Finding Beauty in...Tarija

Finding Beauty in…Tarija

Welcome to another in our “Finding Beauty in…” series!

Some places are ugly. There’s no getting around it; not everywhere on the planet is beautiful. But sometimes we need to embrace that ugliness and try to find beauty in it.

Tarija in southern Bolivia, isn’t at first the most picturesque town. If you spend enough time to get to know the place a little, though, you’ll come to discover its secret charm, as we did when we spent two days there last week.

There isn’t much reason to come to Tarija as a tourist, unless its for transit to or from Argentina to the south, or towards the salt flats in the west, and we saw only a handful of other tourists there. This made it an interesting place to see how people in Bolivia live, and we found it to be surprisingly pleasant place to do so.

The streets are clean and tidy, and the many squares serve as focal points of daily social life, and on more than one occasion, we saw volunteers tending the plants flower beds around the squares.

Plaza Sucre, Tarija

Plaza Sucre, Tarija

There are also trees and colourful flowers all over the residential areas away from the squares, giving the city a bright and cheerful feel.

flowers in Tarija

flowers around an iron gate in Tarija

We found a few curiosities too, such as this plane on the central reservation of one of the main roads on the outskirts of the centre…

a plane in Tarija

a plane in Tarija

…and a bookshop offering free Korean classes. Why? I don’t know, I just found the incongruity rather charming. As well as the little pink hearts, of course.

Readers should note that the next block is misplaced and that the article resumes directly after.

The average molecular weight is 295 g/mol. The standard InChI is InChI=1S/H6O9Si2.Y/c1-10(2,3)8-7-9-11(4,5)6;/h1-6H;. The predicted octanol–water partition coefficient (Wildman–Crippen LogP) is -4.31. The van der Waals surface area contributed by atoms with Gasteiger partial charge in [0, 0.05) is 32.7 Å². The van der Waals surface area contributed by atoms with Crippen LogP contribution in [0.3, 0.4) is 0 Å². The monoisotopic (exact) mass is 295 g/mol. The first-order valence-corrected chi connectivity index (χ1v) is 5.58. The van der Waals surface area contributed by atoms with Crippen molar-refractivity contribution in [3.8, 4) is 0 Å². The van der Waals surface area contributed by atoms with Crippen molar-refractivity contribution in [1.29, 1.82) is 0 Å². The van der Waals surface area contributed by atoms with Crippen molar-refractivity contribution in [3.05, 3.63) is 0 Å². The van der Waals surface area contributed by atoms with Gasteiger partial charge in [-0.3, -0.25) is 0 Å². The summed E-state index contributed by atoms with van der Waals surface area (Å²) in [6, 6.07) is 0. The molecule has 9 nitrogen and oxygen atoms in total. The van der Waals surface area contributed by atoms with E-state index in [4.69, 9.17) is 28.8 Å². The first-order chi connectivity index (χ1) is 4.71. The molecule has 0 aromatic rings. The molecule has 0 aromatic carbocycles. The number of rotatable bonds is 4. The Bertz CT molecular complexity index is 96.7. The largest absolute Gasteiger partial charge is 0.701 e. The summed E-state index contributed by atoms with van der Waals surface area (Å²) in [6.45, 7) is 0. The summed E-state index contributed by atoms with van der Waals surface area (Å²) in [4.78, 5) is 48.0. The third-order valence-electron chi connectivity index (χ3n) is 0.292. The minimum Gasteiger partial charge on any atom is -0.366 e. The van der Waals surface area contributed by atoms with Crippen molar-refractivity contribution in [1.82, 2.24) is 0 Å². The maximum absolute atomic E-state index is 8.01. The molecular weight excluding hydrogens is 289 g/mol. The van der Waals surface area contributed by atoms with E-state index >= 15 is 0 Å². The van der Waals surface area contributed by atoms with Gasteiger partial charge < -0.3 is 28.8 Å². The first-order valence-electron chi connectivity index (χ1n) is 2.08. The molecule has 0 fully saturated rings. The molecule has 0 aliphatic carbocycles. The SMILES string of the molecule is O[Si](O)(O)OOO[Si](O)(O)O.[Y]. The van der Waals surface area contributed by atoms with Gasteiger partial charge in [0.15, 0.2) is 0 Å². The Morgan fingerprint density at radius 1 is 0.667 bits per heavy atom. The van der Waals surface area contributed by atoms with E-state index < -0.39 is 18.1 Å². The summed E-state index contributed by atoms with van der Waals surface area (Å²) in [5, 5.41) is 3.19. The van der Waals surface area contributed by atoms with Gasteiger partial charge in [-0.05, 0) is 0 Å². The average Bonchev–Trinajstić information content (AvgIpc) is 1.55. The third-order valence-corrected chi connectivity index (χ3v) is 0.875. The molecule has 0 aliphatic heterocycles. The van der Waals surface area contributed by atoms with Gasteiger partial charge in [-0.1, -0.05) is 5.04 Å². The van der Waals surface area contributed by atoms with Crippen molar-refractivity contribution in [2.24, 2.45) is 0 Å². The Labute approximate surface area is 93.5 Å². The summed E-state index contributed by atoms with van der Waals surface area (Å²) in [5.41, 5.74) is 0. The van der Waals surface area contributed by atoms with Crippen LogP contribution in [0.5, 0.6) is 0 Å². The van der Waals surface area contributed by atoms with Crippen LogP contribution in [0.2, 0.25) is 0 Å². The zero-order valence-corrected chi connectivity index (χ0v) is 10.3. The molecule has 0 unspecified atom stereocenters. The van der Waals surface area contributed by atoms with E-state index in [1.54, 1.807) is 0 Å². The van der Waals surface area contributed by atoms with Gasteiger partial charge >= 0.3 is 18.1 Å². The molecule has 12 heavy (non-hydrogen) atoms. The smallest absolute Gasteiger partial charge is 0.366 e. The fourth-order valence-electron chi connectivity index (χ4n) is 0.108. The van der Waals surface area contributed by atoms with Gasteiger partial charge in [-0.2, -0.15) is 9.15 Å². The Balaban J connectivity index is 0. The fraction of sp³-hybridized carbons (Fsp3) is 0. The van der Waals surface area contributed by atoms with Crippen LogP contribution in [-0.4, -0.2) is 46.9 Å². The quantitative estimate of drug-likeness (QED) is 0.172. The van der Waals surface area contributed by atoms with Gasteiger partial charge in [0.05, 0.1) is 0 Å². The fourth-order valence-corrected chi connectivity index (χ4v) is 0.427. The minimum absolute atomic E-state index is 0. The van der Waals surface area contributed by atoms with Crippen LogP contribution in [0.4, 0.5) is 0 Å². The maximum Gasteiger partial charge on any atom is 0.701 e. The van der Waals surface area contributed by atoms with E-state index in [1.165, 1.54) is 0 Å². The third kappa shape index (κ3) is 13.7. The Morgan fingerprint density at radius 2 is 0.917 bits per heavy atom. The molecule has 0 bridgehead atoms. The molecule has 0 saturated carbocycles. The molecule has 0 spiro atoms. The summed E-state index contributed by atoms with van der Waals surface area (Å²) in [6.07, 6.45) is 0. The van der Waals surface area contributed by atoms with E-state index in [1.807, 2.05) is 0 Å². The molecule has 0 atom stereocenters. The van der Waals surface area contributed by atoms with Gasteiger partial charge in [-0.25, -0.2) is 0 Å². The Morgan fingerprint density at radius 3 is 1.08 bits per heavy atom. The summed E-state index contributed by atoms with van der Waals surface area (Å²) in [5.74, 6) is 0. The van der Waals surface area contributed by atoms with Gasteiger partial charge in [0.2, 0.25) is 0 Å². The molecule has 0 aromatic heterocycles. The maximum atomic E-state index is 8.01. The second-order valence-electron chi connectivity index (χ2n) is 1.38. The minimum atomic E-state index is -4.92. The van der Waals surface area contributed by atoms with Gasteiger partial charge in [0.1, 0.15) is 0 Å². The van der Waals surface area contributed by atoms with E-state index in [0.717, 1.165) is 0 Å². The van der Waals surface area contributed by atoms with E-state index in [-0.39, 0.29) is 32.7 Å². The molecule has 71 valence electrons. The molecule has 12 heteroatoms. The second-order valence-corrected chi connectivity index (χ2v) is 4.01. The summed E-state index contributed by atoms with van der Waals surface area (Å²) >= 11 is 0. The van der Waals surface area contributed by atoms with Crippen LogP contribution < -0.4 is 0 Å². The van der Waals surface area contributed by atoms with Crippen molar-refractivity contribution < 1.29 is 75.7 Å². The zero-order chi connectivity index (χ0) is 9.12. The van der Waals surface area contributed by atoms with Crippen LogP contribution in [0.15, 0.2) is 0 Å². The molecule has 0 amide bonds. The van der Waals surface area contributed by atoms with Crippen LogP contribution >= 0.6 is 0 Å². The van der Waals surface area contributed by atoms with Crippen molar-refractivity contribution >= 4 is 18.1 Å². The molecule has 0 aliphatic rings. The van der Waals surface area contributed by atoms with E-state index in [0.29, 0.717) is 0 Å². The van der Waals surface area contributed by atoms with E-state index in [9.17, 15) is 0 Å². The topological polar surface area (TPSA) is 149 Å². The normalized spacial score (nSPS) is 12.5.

(On a more prosaic note, Zab reckons it’s because there is some kind of collaboration between the Bolivian and Korean governments to get Bolivians working for South Korean firms, such as Samsung, to reduce their costs.)

Free Korean classes

Free Korean classes

Most of the architecture in Tarija is unremarkable, even though its a colonial city (founded in 1547 by the Spanish). However, there are a several nice churches, and two buildings that stood out for just being so odd:

Casa Azul

Casa Azul: apparently they do wedding receptions and birthday parties

Casa Dorada

Casa Dorada: I have no idea what this building is, but I just love how tacky it is

Eating

There are a few nice places to eat in Tarija. We can recommend:

  • XOXO: an American-style diner/café. Good for breakfasts (20-35Bs), burgers, milkshakes and cheesecake. Good wifi. On Plaza Luis de Fuentes.
  • Café Mokka: a nice café with a wide selection of coffees and hot chocolates, which also serves food. The chicken fajitas are recommended and are enough for two (50Bs). Spotty wifi. On Plaza Sucre.
  • El Marqués: a tastefully decorated restaurant serving full meals (35-55Bs) and light snacks like sandwiches (20Bs) and lovely juices. Decent wifi. On Plaza Luis de Fuentes, opposite XOXO.
  • Comedor Vegetariano El Molino: A great place for a filling vegetarian lunch. You may have to wait for a table or share with strangers around lunch time and the menu includes a salad buffet, soup, main and drink for 15Bs. Ingavi 550.

Sleeping

We stayed at Hostal Bolívar, Calle Bolívar y Méndez, and paid 120Bs a night for a twin room with private bathroom, including a very basic breakfast and no wifi. Hostal América directly opposite was offering similar rooms for 140Bs a night with no breakfast but apparently with wifi. On Calle Sucre, there are plenty of other hotels, some claiming to be 3 stars.